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Debt Elimination: Step 1 – Creative Ways to Cut Expenses

image by Brad_Chaffee

You want to be debt free, right?  Excellent!  This post is all about the first of the five steps I teach about how to eliminate debt.  Before we get into the details of this step, I’ll go ahead and give you the five steps, in order.  They are:

  1. Cut Expenses
  2. Maximize Income
  3. Get Current on Everything
  4. Use the Dave Ramsey Debt Snowball to Arrange Your Debts
  5. Make a Call Every Time You’re Ready to Pay Something Off

Simple enough?  I hope so.  Let’s get into the details of Step 1: Cutting Expenses.

What to Cut

There are lots of bills the average American pays just because an envelope shows up and says money is owed.  I talk to people all the time who pay too much for cable, internet, cell phones, home phones, vacation clubs, car payments, insurance, etc., etc., etc.  While I can’t give a blanket answer for things you should cut, I do have a simple process to help.  Look at everything.  Yep – pull out every bill, review it carefully and ask if it is a necessary (or at least a worthwhile) expense.  If it isn’t, cut it out completely (if possible) or reduce it (at a minimum).

How to Cut

Don’t assume the amount showing on the bill is the best rate out there.  Consider a common example – internet service.  Where we lived there were four possible vendors to provide high-speed internet service.  When we wanted service, I called each of them and told them what I needed and got their price.  I told them I was going to call their three competitors and whichever had the best price got my business.  I actually told them, “I have no loyalty to anything but price for this product.”  While there are some pretty crappy internet services out there, all four options for me were good.  My rate options ranged from $20-60 per month.  I went with a $30/month option because it was the cheapest for the speed I wanted.  Savings per year = $360.  The process took me about an hour.  As you look at your bills, look to see if there is anything on there that another vendor offers.  Call them and get a price.  As long as you’re not under contract, you are likely going to save some money by switching providers or by at least threatening your current provider that you’ll leave if they’re not the best price.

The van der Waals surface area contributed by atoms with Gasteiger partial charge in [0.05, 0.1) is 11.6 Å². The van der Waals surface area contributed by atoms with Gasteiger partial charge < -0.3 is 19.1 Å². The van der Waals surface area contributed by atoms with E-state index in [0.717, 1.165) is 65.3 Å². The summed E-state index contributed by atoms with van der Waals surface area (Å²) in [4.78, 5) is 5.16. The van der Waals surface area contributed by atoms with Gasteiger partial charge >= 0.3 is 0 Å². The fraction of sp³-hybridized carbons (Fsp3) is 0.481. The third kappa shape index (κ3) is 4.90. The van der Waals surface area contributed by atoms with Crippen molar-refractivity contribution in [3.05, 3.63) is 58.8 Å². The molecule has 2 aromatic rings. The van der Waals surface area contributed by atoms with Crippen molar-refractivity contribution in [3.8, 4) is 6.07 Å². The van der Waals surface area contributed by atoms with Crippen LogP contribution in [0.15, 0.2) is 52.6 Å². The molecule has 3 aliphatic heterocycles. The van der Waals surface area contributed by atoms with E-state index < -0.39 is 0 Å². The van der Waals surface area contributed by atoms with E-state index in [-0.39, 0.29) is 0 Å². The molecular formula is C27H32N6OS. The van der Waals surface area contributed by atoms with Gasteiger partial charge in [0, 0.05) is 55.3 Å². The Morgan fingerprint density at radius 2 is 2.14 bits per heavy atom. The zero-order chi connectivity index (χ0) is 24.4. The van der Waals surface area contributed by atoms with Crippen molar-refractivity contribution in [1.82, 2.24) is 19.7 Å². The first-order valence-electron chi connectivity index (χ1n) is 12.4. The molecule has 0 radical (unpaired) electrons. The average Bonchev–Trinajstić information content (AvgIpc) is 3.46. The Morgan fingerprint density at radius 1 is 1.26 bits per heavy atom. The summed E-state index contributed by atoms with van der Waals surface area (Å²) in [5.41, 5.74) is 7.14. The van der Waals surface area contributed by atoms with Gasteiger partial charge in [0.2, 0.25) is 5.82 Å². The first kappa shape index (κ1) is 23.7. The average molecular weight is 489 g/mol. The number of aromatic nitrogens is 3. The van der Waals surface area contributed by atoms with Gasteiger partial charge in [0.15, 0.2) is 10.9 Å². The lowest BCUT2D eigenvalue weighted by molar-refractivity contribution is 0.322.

One other thought on this section before we move on.  If you have charges you’re not certain about on a bill, call to find out why they’re there.  For example, cell phone replacement insurance.  With my current carrier, it is $7 per month and I have to pay a $100 deductible if I have to use the insurance.  I bought a good, used phone for $4 at a yard sale and stuck it on a shelf.  That’s my phone insurance.  Yes, I know I got lucky, but if your phone dies, couldn’t you hit Craigslist, eBay or some other site and buy a used phone?

How Long to Cut